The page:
This community is believed to have grown further after the Hasmonean uprising (142 B.C.) when many Jews were sold into slavery in Greece.
The first Greek Jew known by name was “Moschos, son of Moschion the Jew”, a slave identified in an inscription dated approximately 300 – 250 B.C. found in Oropos, a small coastal town 40 klm from Athens.
It could be assumed that as a result of frequent Jewish movement through Greece, a Jewish Community was eventually established. This community is believed to have grown further after the Hasmonean uprising (142 B.C.) when many Jews were sold into slavery in Greece.
In the early Christian era, the fact that Paul the Apostle, upon his arrival in Greece, preached in the Jewish Synagogues in Athens, Corinth, Veria, Kavala (Philipus) gives proof of the existence of many Jewish Communities in this Country. These Greek Jews were known as Romaniote and had developed their own customs and language (Judeo-Greek). Remnants of this unique tradition survived to our days.
From the end of the 14th century Jewish refugees emigrated from Spain and Portugal to the Greek mainland and adjacent islands. Mainly in Thessaloniki, the Jews known as the Shephardim introduced their own language (Judeo-Espagnol) and customs. During the 16th-18th centuries, Thessaloniki had one of the largest Jewish communities in the World and a solid rabbinical tradition.
Today, the Jews in Greece are organized in eight active Jewish Communities.
In Athens, with almost 3000 Jews, there are two synagogues and the Lauder elementary school.
In Thessaloniki (Salonika), with 1000 Jews, there are two synagogues and one elementary school while another 1000 Greek Jews are living in six different cities, having a synagogue which is the center of the Jewish life, in Larissa, Chalkis, Volos, Corfu, Trikala, and Ioannina.
There are also synagogues located in Greek cities where no Jewish Communities exist, as in the islands of Rhodes and Crete in Chania, which are open for visitors and special services for Yiamim Noraim and Pessach as well as weddings and Bar Mitsva.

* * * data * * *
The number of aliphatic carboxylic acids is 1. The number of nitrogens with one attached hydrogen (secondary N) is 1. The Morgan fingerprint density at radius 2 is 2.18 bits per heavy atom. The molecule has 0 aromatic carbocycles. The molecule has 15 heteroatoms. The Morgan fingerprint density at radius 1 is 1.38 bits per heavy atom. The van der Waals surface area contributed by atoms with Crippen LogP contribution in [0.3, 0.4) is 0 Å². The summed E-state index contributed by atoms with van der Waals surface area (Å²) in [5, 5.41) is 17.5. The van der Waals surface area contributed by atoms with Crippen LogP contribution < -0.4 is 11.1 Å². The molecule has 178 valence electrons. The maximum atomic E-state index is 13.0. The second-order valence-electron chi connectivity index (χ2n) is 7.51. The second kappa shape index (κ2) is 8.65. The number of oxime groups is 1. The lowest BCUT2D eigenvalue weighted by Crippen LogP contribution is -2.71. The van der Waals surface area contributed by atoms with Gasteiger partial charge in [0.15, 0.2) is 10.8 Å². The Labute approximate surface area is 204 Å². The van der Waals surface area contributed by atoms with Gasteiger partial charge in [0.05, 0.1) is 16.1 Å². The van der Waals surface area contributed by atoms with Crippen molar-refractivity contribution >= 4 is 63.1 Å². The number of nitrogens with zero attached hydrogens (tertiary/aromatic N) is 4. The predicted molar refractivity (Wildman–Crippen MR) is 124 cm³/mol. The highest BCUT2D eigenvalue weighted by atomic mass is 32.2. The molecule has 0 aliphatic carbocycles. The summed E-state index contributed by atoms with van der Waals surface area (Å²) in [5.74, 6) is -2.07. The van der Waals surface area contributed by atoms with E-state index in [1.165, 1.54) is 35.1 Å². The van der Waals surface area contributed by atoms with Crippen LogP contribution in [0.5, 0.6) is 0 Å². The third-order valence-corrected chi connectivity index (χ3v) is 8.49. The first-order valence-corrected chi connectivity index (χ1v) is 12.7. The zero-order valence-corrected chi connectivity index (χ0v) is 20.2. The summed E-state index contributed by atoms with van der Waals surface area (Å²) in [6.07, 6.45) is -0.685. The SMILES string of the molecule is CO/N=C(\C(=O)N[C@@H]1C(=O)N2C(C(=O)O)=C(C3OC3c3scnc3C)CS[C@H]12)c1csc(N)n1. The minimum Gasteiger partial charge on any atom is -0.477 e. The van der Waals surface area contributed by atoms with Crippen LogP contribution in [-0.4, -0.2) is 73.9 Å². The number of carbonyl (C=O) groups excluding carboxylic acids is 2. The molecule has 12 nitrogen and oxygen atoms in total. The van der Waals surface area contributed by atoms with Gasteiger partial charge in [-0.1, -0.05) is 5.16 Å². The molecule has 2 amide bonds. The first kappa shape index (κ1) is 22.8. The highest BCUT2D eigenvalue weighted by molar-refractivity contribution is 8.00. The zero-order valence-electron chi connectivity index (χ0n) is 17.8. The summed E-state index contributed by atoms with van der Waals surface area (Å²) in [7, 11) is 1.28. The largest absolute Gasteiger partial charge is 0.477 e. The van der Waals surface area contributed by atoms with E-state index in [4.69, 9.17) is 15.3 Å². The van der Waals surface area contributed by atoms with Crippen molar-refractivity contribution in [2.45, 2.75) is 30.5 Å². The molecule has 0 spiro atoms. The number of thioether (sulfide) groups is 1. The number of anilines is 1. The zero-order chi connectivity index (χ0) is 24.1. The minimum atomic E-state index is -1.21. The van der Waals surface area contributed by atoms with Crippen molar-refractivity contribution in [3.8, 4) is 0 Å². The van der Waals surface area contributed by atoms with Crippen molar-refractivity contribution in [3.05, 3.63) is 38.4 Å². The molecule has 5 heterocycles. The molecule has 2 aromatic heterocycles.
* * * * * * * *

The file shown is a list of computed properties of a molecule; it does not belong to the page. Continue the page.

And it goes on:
There are also two Jewish Museums, one in Athens which preserves the heritage of the Greek Jewry and one in Thessaloniki preserving the history of the local Community.
The Holocaust Museum and Research center of Human rights is going to be opened in Thessaloniki in 2017 by the Municipality headed by the Mayor John Boutaris and the local Jewish community headed by David Saltiel.
During World War II, when Greece was occupied by Nazi Germany, 86% of the Greek Jews perished owing to enemy actions, extermination and execution, and in many cities where prosperous Jewish communities existed, only a few individuals remained.
Out of 77.377 Greek Jews, only 10.000 survived the Holocaust. Only 5000 remained in Greece while the rest left for Israel.
What happened in Greece and such a high rate of loss of the Jewish population was recorded. Recent researches reveal that in northern Greece, mainly in Thessaloniki of 55,000 Jews, the local authorities collaborated with the Nazis in order to bring about the displacement of the city’s Jews and then to plunder their property. Even the cemetery was confiscated and destroyed completely to build on it the Aristotle’s University of Thessaloniki.